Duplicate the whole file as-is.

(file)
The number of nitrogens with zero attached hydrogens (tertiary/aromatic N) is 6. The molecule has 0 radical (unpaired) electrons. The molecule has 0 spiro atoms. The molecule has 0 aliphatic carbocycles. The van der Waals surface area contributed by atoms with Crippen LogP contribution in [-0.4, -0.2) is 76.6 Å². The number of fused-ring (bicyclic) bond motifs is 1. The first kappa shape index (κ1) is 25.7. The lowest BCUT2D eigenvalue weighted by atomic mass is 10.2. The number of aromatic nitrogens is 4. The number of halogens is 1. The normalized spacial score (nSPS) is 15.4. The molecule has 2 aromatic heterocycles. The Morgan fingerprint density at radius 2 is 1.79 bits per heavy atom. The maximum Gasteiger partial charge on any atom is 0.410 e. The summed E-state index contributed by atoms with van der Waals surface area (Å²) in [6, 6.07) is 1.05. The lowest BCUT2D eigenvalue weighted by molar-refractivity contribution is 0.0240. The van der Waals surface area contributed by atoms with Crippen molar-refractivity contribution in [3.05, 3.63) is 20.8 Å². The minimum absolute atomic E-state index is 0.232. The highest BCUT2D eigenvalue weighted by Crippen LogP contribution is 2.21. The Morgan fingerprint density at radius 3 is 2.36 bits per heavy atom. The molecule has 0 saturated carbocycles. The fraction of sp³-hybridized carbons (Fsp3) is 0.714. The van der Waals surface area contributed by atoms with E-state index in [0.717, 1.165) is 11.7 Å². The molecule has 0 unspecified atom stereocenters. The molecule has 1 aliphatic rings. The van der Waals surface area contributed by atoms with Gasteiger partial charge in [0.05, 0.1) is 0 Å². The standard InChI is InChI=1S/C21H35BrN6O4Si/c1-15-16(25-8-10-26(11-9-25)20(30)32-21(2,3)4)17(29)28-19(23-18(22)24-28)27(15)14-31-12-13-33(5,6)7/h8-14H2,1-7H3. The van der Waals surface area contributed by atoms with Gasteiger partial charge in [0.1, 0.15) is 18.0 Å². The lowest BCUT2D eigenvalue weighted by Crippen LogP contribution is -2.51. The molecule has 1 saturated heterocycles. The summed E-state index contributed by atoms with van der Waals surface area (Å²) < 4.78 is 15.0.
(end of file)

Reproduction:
The number of nitrogens with zero attached hydrogens (tertiary/aromatic N) is 6. The molecule has 0 radical (unpaired) electrons. The molecule has 0 spiro atoms. The molecule has 0 aliphatic carbocycles. The van der Waals surface area contributed by atoms with Crippen LogP contribution in [-0.4, -0.2) is 76.6 Å². The number of fused-ring (bicyclic) bond motifs is 1. The first kappa shape index (κ1) is 25.7. The lowest BCUT2D eigenvalue weighted by atomic mass is 10.2. The number of aromatic nitrogens is 4. The number of halogens is 1. The normalized spacial score (nSPS) is 15.4. The molecule has 2 aromatic heterocycles. The Morgan fingerprint density at radius 2 is 1.79 bits per heavy atom. The maximum Gasteiger partial charge on any atom is 0.410 e. The summed E-state index contributed by atoms with van der Waals surface area (Å²) in [6, 6.07) is 1.05. The lowest BCUT2D eigenvalue weighted by molar-refractivity contribution is 0.0240. The van der Waals surface area contributed by atoms with Crippen molar-refractivity contribution in [3.05, 3.63) is 20.8 Å². The minimum absolute atomic E-state index is 0.232. The highest BCUT2D eigenvalue weighted by Crippen LogP contribution is 2.21. The Morgan fingerprint density at radius 3 is 2.36 bits per heavy atom. The molecule has 0 saturated carbocycles. The fraction of sp³-hybridized carbons (Fsp3) is 0.714. The van der Waals surface area contributed by atoms with E-state index in [0.717, 1.165) is 11.7 Å². The molecule has 0 unspecified atom stereocenters. The molecule has 1 aliphatic rings. The van der Waals surface area contributed by atoms with Gasteiger partial charge in [0.05, 0.1) is 0 Å². The standard InChI is InChI=1S/C21H35BrN6O4Si/c1-15-16(25-8-10-26(11-9-25)20(30)32-21(2,3)4)17(29)28-19(23-18(22)24-28)27(15)14-31-12-13-33(5,6)7/h8-14H2,1-7H3. The van der Waals surface area contributed by atoms with Gasteiger partial charge in [0.1, 0.15) is 18.0 Å². The lowest BCUT2D eigenvalue weighted by Crippen LogP contribution is -2.51. The molecule has 1 saturated heterocycles. The summed E-state index contributed by atoms with van der Waals surface area (Å²) < 4.78 is 15.0.